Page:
Jimmy as Jim and Laura Fischer as Angela in the 2010 production of “Big Tree Falls.”

“I have been a theater nut since I was a preteen, but I was never particularly charismatic. If I had been given an ‘Expected Creativity Index’ test as a kid, theater would not have popped up in the results. I was really lucky to discover I had the seed however, the creative drive to collaborate in the communal experience of bringing life to a play, because my entire family united around and learned they had something to give and express themselves at the same time. When some parents in the Mantua neighborhood decided to put on a play for charity, I was an 11-year-old usher and witnessed how that project imbued a sense of passion and excitement into people from a myriad of backgrounds and professions. Only a couple years later at 13, when PPF incorporated as a not-for-profit troupe in its own right, I was one of a couple vocal advocates for getting fledgling members like me the right to vote for this nascent company that would eventually be called the Providence Players. Through the Providence Players, I have been given the opportunity to explore my creative drive I didn’t know I had. I also got the chance to share in this adventure with my family and my friends – to build something and to always be looking to make it better.

Jimmy with the cast of the 2017 production of “Vanya and Sonia and Masha and Spike.”

In this light, I have always had the Stage in my blood, but it wasn’t always this way. At some point in High School I had to make a choice. I knew I had this hobby in a community theater company. I also played football and lacrosse for eight years (though you wouldn’t necessarily believe it when you meet me today). I made a choice one day in High School and threw myself into the theater scene through Providence. And it stuck. We fit together, notwithstanding weekends commuting back from college to help with a set build, or lend a hand with whatever is needed during precious weekend days in my 20s. I am a Board Member now, with two kids of my own. I will get to direct my 3rd production with this company with Venus in Fur for our upcoming PopUp in January. And it still is a family endeavor at the core of it all. I do this to be with people I like to work with, and others who discover our little corner of the community theater world and say “Hey, this seems fun, I can grow in this.”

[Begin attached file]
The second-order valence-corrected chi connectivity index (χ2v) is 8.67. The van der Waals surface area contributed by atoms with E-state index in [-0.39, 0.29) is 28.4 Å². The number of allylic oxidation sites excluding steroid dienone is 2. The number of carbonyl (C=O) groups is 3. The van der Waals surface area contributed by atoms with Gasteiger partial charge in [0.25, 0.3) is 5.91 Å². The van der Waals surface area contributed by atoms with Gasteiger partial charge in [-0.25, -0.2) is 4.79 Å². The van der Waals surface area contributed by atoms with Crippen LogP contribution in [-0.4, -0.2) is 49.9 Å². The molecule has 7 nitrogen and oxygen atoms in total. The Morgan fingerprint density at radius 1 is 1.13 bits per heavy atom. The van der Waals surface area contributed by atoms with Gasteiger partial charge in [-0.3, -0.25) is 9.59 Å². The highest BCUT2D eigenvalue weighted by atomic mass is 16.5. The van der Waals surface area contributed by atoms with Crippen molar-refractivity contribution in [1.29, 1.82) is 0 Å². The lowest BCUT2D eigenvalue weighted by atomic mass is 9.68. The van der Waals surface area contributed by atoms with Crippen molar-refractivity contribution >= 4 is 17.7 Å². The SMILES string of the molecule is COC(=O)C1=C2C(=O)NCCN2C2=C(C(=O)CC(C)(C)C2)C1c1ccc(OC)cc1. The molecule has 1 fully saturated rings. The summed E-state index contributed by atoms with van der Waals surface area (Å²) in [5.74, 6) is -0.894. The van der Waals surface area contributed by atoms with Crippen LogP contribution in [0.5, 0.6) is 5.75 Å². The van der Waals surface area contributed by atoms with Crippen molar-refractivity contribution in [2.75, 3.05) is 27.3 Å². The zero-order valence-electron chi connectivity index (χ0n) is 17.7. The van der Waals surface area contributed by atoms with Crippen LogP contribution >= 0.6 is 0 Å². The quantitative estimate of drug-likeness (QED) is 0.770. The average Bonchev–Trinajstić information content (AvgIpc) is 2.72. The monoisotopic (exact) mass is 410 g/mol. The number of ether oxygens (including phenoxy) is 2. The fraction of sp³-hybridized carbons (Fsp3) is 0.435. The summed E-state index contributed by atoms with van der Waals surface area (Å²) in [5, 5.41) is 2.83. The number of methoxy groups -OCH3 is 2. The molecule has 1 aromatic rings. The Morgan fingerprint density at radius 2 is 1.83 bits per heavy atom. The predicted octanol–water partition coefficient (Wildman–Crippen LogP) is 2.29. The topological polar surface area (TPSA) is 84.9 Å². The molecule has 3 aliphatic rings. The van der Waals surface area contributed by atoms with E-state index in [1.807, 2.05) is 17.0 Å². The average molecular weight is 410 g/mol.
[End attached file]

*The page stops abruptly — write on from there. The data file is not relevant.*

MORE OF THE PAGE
I became a Board Member of the Providence Players of Fairfax to show my commitment to a mission.  We all have something to contribute to our stage, to return continually to this project we call PPF, regardless of where our adventures in life take us. I ushered as an 11-year-old. I learned to focus lights and program a board by 15, learned to stage manage by 21. I was a puppeteer of a giant (and expensive) rented plant at 27. I carry a sort of seed for the company – my own unique experience. My dad will provide technical direction for the first play of 2020, Venus in Fur. Regardless of playbill credit, we constantly are in collaboration on almost every production. I want to give this to others.

Jimmy as Jim with Jayne Victor and Michael Donahue in “Big Tree Falls.”

As a Board Member, I have served on the executive committee. Currently I contribute to the group that helps plan future mainstage seasons for the Company. I dabble in ticket management software, in establishing an official company archive, and in hopefully advancing our continual artistic and communal growth. I strive to bring in more people of all backgrounds to share in this adventure, push our new members to find something they love in our the theater, and teach them how to improve themselves in those tasks.  Help them lead a project and take control.